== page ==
After his Resurrection, Christ sent his apostles “so that
repentance and forgiveness of sins should be preached in his name
to all nations.”
The apostles and their successors carry out this
“ministry of reconciliation,” not only by announcing to men God’s
forgiveness merited for us by Christ, and calling them to conver-
sion and faith; but also by communicating to them the forgiveness
of sins in Baptism, and reconciling them with God and with the
Church through the power of the keys, received from Christ:
[The Church] has received the keys of the Kingdom of
heaven so that, in her, sins may be forgiven through Christ’s
blood and the Holy Spirit’s action. In this Church, the soul
dead through sin comes back to life in order to live with
Christ, whose grace has saved us.
There is no offense, however serious, that the Church
cannot forgive. “There is no one, however wicked and guilty, who
may not confidently hope for forgiveness, provided his repentance
Christ who died for all men desires that in his Church
the gates of forgiveness should always be open to anyone who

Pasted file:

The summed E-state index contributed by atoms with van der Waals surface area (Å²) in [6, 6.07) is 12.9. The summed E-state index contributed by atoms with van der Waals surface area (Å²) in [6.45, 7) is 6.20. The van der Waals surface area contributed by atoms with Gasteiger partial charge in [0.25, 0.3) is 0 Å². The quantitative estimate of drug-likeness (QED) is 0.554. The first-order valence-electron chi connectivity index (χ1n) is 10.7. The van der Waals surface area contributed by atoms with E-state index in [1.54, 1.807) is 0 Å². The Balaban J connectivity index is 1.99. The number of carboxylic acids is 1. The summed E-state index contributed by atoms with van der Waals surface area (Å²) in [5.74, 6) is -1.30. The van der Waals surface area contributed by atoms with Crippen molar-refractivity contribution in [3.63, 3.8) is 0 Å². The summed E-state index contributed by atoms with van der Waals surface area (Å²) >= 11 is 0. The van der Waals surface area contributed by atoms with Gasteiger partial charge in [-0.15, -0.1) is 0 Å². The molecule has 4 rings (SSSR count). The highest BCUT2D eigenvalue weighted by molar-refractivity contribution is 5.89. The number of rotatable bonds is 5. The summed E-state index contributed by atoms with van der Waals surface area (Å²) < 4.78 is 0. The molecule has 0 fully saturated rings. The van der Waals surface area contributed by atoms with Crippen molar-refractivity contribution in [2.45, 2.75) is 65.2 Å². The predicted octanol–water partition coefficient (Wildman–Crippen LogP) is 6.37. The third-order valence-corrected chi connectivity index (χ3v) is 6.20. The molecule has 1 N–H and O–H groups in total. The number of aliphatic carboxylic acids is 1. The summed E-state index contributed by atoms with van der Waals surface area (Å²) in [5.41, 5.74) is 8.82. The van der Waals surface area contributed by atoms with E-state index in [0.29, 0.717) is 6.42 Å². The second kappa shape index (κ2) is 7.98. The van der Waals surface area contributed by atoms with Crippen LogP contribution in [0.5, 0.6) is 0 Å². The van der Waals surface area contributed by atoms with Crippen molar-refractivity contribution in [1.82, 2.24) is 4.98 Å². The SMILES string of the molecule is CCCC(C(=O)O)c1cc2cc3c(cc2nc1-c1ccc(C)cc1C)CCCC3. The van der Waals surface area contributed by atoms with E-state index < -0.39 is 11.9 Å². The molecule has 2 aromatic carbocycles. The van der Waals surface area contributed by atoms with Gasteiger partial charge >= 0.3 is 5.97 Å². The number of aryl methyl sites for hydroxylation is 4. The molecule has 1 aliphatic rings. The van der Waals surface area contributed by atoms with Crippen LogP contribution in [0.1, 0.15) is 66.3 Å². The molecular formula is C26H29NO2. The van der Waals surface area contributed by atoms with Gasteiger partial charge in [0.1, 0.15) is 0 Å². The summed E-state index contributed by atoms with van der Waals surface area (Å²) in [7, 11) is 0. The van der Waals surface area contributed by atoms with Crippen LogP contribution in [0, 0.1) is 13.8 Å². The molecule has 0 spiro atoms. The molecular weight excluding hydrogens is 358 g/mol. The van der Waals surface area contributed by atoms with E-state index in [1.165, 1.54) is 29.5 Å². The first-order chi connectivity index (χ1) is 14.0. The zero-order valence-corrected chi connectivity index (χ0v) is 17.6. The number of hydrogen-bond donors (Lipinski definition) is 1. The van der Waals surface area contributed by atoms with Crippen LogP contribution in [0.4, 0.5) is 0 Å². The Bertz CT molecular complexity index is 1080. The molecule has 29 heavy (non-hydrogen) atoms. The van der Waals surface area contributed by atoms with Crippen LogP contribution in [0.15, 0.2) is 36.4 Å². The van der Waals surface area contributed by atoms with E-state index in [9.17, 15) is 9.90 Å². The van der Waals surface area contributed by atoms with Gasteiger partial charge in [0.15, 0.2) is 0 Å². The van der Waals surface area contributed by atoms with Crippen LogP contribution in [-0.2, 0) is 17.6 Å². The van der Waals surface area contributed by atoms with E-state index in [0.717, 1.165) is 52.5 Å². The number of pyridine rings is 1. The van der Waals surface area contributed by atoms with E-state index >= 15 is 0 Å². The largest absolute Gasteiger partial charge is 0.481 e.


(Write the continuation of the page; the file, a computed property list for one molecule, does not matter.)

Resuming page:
turns away from sin.
Catechesis strives to awaken and nourish in the faithful
faith in the incomparable greatness of the risen Christ’s gift to his
Church: the mission and the power to forgive sins through the
ministry of the apostles and their successors:
The Lord wills that his disciples possess a tremendous
power: that his lowly servants accomplish in his name all
that he did when he was on earth.
Priests have received from God a power that he has given
neither to angels nor to archangels . . . . God above confirms
what priests do here below.
Were there no forgiveness of sins in the Church, there would
be no hope of life to come or eternal liberation. Let us thank
God who has given his Church such a gift.
528 St. Augustine,
214, 11: PL 38, 1071-1072.
I, 11, 5.
531 Cf. St. Ambrose,
I, 15: PL 16, 490.
532 St. John Chrysostom,
3, 5: PG 48, 643.
533 St. Augustine,
213, 8: PL 38, 1064.